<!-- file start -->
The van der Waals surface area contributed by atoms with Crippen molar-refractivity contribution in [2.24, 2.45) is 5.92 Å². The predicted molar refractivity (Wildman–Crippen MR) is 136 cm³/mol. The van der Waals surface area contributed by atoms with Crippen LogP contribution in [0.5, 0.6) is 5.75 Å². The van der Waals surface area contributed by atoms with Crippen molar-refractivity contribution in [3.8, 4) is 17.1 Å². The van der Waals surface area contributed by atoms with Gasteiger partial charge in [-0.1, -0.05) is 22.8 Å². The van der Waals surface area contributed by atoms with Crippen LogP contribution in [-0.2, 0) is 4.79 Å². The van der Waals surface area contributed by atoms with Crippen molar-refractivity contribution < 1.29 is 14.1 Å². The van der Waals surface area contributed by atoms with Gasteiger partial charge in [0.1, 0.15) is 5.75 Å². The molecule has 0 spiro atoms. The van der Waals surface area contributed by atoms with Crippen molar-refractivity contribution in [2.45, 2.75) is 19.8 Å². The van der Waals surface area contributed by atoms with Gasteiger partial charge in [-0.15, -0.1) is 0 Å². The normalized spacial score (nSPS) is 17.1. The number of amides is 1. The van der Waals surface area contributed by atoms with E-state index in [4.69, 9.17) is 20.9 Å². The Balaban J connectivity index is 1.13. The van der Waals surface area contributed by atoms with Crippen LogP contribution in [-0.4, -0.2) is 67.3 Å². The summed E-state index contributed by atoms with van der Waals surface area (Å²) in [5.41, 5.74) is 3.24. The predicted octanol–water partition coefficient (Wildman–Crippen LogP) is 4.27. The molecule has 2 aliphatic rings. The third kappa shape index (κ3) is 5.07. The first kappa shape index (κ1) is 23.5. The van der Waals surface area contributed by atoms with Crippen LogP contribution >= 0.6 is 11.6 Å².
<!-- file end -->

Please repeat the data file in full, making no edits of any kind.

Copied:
The van der Waals surface area contributed by atoms with Crippen molar-refractivity contribution in [2.24, 2.45) is 5.92 Å². The predicted molar refractivity (Wildman–Crippen MR) is 136 cm³/mol. The van der Waals surface area contributed by atoms with Crippen LogP contribution in [0.5, 0.6) is 5.75 Å². The van der Waals surface area contributed by atoms with Crippen molar-refractivity contribution in [3.8, 4) is 17.1 Å². The van der Waals surface area contributed by atoms with Gasteiger partial charge in [-0.1, -0.05) is 22.8 Å². The van der Waals surface area contributed by atoms with Crippen LogP contribution in [-0.2, 0) is 4.79 Å². The van der Waals surface area contributed by atoms with Crippen molar-refractivity contribution < 1.29 is 14.1 Å². The van der Waals surface area contributed by atoms with Gasteiger partial charge in [0.1, 0.15) is 5.75 Å². The molecule has 0 spiro atoms. The van der Waals surface area contributed by atoms with Crippen molar-refractivity contribution in [2.45, 2.75) is 19.8 Å². The van der Waals surface area contributed by atoms with Gasteiger partial charge in [-0.15, -0.1) is 0 Å². The normalized spacial score (nSPS) is 17.1. The number of amides is 1. The van der Waals surface area contributed by atoms with E-state index in [4.69, 9.17) is 20.9 Å². The Balaban J connectivity index is 1.13. The van der Waals surface area contributed by atoms with Crippen LogP contribution in [-0.4, -0.2) is 67.3 Å². The summed E-state index contributed by atoms with van der Waals surface area (Å²) in [5.41, 5.74) is 3.24. The predicted octanol–water partition coefficient (Wildman–Crippen LogP) is 4.27. The molecule has 2 aliphatic rings. The third kappa shape index (κ3) is 5.07. The first kappa shape index (κ1) is 23.5. The van der Waals surface area contributed by atoms with Crippen LogP contribution >= 0.6 is 11.6 Å².